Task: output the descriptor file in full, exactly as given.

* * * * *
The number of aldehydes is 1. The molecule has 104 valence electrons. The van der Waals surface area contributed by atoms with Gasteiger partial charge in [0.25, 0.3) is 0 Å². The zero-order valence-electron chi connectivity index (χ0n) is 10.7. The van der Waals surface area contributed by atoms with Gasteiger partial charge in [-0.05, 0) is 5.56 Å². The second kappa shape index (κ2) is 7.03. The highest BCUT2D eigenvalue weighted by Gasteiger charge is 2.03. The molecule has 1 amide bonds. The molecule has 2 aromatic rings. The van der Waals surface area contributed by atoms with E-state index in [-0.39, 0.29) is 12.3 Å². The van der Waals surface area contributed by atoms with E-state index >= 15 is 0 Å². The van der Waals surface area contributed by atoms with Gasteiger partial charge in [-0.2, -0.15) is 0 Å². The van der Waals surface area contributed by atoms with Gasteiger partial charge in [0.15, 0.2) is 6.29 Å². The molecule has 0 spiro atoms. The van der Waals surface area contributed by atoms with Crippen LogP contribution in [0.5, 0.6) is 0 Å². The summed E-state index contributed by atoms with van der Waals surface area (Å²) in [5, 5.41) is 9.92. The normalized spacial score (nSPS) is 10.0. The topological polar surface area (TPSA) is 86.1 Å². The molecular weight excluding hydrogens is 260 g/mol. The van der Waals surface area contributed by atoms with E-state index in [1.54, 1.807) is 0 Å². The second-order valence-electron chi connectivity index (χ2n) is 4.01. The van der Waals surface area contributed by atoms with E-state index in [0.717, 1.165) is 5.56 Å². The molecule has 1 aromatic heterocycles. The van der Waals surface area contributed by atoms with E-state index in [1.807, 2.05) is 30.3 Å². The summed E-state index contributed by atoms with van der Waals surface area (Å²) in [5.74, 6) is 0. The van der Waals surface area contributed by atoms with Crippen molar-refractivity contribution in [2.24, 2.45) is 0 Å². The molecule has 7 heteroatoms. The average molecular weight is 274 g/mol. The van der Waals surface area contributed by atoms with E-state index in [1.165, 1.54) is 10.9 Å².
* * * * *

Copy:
The number of aldehydes is 1. The molecule has 104 valence electrons. The van der Waals surface area contributed by atoms with Gasteiger partial charge in [0.25, 0.3) is 0 Å². The zero-order valence-electron chi connectivity index (χ0n) is 10.7. The van der Waals surface area contributed by atoms with Gasteiger partial charge in [-0.05, 0) is 5.56 Å². The second kappa shape index (κ2) is 7.03. The highest BCUT2D eigenvalue weighted by Gasteiger charge is 2.03. The molecule has 1 amide bonds. The molecule has 2 aromatic rings. The van der Waals surface area contributed by atoms with E-state index in [-0.39, 0.29) is 12.3 Å². The van der Waals surface area contributed by atoms with E-state index >= 15 is 0 Å². The van der Waals surface area contributed by atoms with Gasteiger partial charge in [-0.2, -0.15) is 0 Å². The van der Waals surface area contributed by atoms with Gasteiger partial charge in [0.15, 0.2) is 6.29 Å². The molecule has 0 spiro atoms. The van der Waals surface area contributed by atoms with Crippen LogP contribution in [0.5, 0.6) is 0 Å². The summed E-state index contributed by atoms with van der Waals surface area (Å²) in [5, 5.41) is 9.92. The normalized spacial score (nSPS) is 10.0. The topological polar surface area (TPSA) is 86.1 Å². The molecular weight excluding hydrogens is 260 g/mol. The van der Waals surface area contributed by atoms with E-state index in [1.54, 1.807) is 0 Å². The second-order valence-electron chi connectivity index (χ2n) is 4.01. The van der Waals surface area contributed by atoms with E-state index in [0.717, 1.165) is 5.56 Å². The molecule has 1 aromatic heterocycles. The van der Waals surface area contributed by atoms with E-state index in [1.807, 2.05) is 30.3 Å². The summed E-state index contributed by atoms with van der Waals surface area (Å²) in [5.74, 6) is 0. The van der Waals surface area contributed by atoms with Crippen molar-refractivity contribution in [2.24, 2.45) is 0 Å². The molecule has 7 heteroatoms. The average molecular weight is 274 g/mol. The van der Waals surface area contributed by atoms with E-state index in [1.165, 1.54) is 10.9 Å².